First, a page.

Tag Archives: Chandni Cottage restaurant

NEWS: burglary / help for poor / pollution report … and more

News-in-brief  from Draycott-In-The-Moors in mid-February 2018
In this post we have news of…: restaurant burglary / local firm helps poorest / pollution report / summer fayre progress / un-open Forsbrook…
(NB – There are also dozens of events coming up in our locality – including a pop-jazz band evening…  Check out the Events page)
For daily updates about life in our district, keep checking the village Facebook page

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Chandni burglary

There have still been no arrests (at the time of writing) concerning the Chandni Cottage Restaurant burglary which took place two weeks ago (Feb 5th). A well-organised group of thieves broke into the restaurant, at the eastern end of Draycott, in the dead of night.
They smashed in a window at the back; and stole equipment, goods and some cash – causing around £10,000 worth of losses. They even took the charity tin.Chandni Cottage

The thieves managed to get away with some hefty pieces of kitchenware, which makes police think that they must have had a van, and been properly prepared, being as it was such a difficult operation.
The same gang may have even been behind some similar incidents across the area.

The thieves were pretty brazen, but let’s hope they made some mistake which will lead eventually to arrests. If you think you may know anything, there is a confidential police hotline – call 101 and mention “incident number 587”.
It’s been really distressing for the owner, Yasmeen Yacqub, but we are happy to say that she has since said she won’t be cowed, and will carry on whatever!

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New Haden generosity

If the reports from the Cheadle Food Bank are anything to go by, the situation for the poorest in our community is getting worse and worse. Requests to them for emergency supplies have risen 30% on the same time last year.
The food bank hands out tinned and non-perishable goods to those who turn up to its drop-in sessions. The Cheadle group serves not just people from the town but the surrounding villages, such as Draycott.

However, the food bank organisers rely on people like us to keep a supply of goods going, so, because of the rise in need, they have launched an extra appeal for funds, this time specifically aimed at businesses.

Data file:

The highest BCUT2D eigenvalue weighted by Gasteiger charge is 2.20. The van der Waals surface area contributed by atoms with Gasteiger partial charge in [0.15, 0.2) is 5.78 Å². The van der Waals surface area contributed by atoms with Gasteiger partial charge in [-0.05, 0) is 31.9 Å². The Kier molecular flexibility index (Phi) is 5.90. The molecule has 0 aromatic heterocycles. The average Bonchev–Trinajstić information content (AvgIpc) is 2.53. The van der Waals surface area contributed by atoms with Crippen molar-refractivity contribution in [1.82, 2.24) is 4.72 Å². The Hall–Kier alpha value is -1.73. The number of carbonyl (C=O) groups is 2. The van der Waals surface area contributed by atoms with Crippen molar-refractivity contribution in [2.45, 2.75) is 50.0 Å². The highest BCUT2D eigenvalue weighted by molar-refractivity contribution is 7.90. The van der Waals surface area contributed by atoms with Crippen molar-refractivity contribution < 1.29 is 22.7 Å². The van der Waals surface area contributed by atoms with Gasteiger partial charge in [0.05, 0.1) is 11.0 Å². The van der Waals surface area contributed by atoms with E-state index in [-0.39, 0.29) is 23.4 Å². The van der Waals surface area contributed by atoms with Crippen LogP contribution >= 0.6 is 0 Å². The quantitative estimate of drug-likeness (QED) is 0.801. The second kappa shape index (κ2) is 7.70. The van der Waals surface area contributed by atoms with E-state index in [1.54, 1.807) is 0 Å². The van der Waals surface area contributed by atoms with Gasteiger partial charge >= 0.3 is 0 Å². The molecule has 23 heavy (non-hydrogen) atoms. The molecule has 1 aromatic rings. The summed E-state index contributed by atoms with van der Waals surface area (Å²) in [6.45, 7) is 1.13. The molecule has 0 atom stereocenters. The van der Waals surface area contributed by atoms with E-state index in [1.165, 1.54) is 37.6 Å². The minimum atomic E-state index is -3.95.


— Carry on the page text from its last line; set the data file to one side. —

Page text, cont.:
We are pleased to say that the first firm to respond positively is one from our small district – New Haden Pumps in Draycott Cross Road, which has stepped in to donate £150. Well done to them.

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The fun of the fayre

It’s already that time of year again, and the Draycott Fayre organisers have already started booking acts for the event, which returns in July.

Draycott Fayre 2016 - 25 years banner

Parish councillor Pauline Clarke shows the 25 Years of Draycott Fayre banner last year

But now comes the nitty-gritty bit – who is doing what? …from hawking round posters to taking money on the gate.
The first meeting to discuss such matters takes place on March 2nd. Can you get along, and offer your services or thoughts?
Everyone who works putting the day together is a volunteer, from top to bottom – so, no matter how small, your contribution will be valuable. All are welcome at the meeting.
For details, click here

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‘Missing’ notification

You might think our own local council here in Draycott is pretty bad when it comes to sharing information with its taxpayers (and it is) but the next-door council in Forsbrook takes the prize this month.
As must happen after the death of a councillor, which happened at the beginning of this year, a vacancy must be announced so that members of the public can put themselves forward for the post.
(In fact, some people in Draycott would have been eligible, as the locality rule means that residents for a few miles round are also able to stand).

So we watched the Forsbrook Council’s website, and we watched the council’s Facebook page. And we waited and waited. Nothing.
However, it then turned out that there was a notice after all – a piece of paper pinned to the council notice boards… but by then it was too late for us.

Forsbrook broke no rules in doing this, but, judging by this, they aren’t great fans of openness in local government, apparently preferring to keep such information under the radar, instead of trying to get the information out far and wide to as many people as possible.
So… who now gets to decide who will be the new, incoming councillor? Well…the councillors, of course!   They will now look for someone they themselves approve of, and ‘co-opt’ them.

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Pollution report

As required by law, the developers who are soon to be building a housing estate and factories in Cresswell had to commission a report examining the state of the land on which they are about to build.
(The report, which must be carried out by a reputable land-analysis firm, looks for contaminants, floods risk etc.)
Well, the report has just been published. It is very lengthy and you probably need a degree to understand it fully, but it is important.

The local community-action group, VVSM, have been through the report and done their own review, breaking it down into simpler language. The review (click here to check it out), which also has links to the details of the report, is worth five minutes of any local resident’s reading time.

The biggest result is that the report’s authors admit finding contaminants in the soil, though they personally do not think there is enough there to halt the building. What they do recommend however is that a thick layer of fresh top-soil should be placed on the fields to act as a ‘buffer’ between the incoming residents and any nasty stuff down below.